Many of her feelings and much of her behavior are reactions to what John says. Her attempts to assuage her anxiety generally meet opposition by her husband. She offers suggestions to remedy her condition: "- But John says the very worst thing I can do is to think about my condition, and I confess it always makes me feel bad." She expresses her uneasiness about the house: "...but he said... ... middle of paper ... ... more careful! Did not that sound innocent?
The narrator finally wins the battle of escaping her imprisonment of John the controlling husband. Jane is finally free of her depression and of her husband’s dominance. It temporarily cost her, her sanity to the point where images were being projected from the yellow wall-paper. The paper was a part of Jane’s neurosis, but also crept into the entire household. In order to cope with the madness Jane found her inner self is an image of a creeping woman trying to escape the patterned wall-paper.
This quote shows the woman’s inconsistency with reality as she does not recognize that her husband had brought her to an asylum in order to “cure” her illness. Her husband explicitly explains to the woman that the place he is taking her only has “one window and not room for two beds” further displaying how he will isolate her from society and the family. Her unwillingness to realize her husbands intentions, displays her blindness to her own repression in her marriage. In addition, the woman explains how much she enjoys writing in order to explain her own thoughts and feelings because she is not allowed to say them out loud. She goes on to say that her husband,” hates to have [her] write a word” and hurriedly tries to hide away her notebook (Gilman ___).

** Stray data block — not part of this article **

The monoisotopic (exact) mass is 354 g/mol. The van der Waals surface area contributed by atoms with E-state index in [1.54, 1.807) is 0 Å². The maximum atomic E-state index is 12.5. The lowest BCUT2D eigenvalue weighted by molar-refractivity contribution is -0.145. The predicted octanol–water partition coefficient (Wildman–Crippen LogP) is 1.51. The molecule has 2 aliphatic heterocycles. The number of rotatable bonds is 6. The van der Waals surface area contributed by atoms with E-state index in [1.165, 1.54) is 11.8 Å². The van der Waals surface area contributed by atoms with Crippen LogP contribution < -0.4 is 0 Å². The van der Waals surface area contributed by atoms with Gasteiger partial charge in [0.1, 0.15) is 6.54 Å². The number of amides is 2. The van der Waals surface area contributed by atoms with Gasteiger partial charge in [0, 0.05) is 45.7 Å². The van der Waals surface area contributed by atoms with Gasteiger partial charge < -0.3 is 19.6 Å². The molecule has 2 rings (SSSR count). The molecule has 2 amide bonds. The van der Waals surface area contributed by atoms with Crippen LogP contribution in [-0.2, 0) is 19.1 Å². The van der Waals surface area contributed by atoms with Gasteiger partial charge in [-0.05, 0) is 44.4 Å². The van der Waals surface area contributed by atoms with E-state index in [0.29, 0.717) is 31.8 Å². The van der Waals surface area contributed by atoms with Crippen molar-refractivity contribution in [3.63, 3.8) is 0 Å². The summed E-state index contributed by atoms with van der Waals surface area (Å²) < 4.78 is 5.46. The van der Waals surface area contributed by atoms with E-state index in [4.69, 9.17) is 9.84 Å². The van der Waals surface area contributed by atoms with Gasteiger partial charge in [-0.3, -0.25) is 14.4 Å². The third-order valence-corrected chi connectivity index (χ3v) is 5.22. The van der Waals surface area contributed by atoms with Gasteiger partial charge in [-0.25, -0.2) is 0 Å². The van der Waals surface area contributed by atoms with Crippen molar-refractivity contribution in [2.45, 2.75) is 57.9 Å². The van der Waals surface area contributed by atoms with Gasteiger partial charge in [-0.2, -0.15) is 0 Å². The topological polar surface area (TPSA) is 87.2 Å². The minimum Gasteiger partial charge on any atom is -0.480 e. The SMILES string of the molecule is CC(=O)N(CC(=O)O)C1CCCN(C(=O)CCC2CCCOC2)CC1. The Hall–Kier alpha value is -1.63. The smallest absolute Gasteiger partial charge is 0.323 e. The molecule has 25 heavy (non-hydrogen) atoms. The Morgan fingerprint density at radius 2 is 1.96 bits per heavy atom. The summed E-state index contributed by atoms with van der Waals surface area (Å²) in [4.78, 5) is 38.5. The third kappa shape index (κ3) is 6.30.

“The story examines one woman’s descent into madness due to inactivity.” She also states that it examines the struggles between marriage and career, social expectations and personal goals. The story is about a woman being trapped in her marriage, she’s trying free herself. The narrator ends up going insane because she’s forbidden to write the only thing she can do is rest. The struggle between marriage and career is that John is her husband and her doctor. During the story he’s trying to cure her depression and doesn’t act much like her husband as he does her doctor.
The conflict in her environment showed her internal conflict with her husband. A critique of “The Yellow Wallpaper” says, “[The narrator] even challenges John’s treatment of her. Yet, while one part of her may believe John wrong, another part that has internalized the negative definitions of womanhood believes that since he is the man, the doctor, and therefore the authority, then he may be right” (Magill). This internal conflict between wanting to believe herself while still living in agreement with her husband causes the narrator to doubt every move that she makes and overanalyze every detail of her life. The narrator says, “He said we came here solely on my account, that I was to have perfect rest and all the air I could get” (1).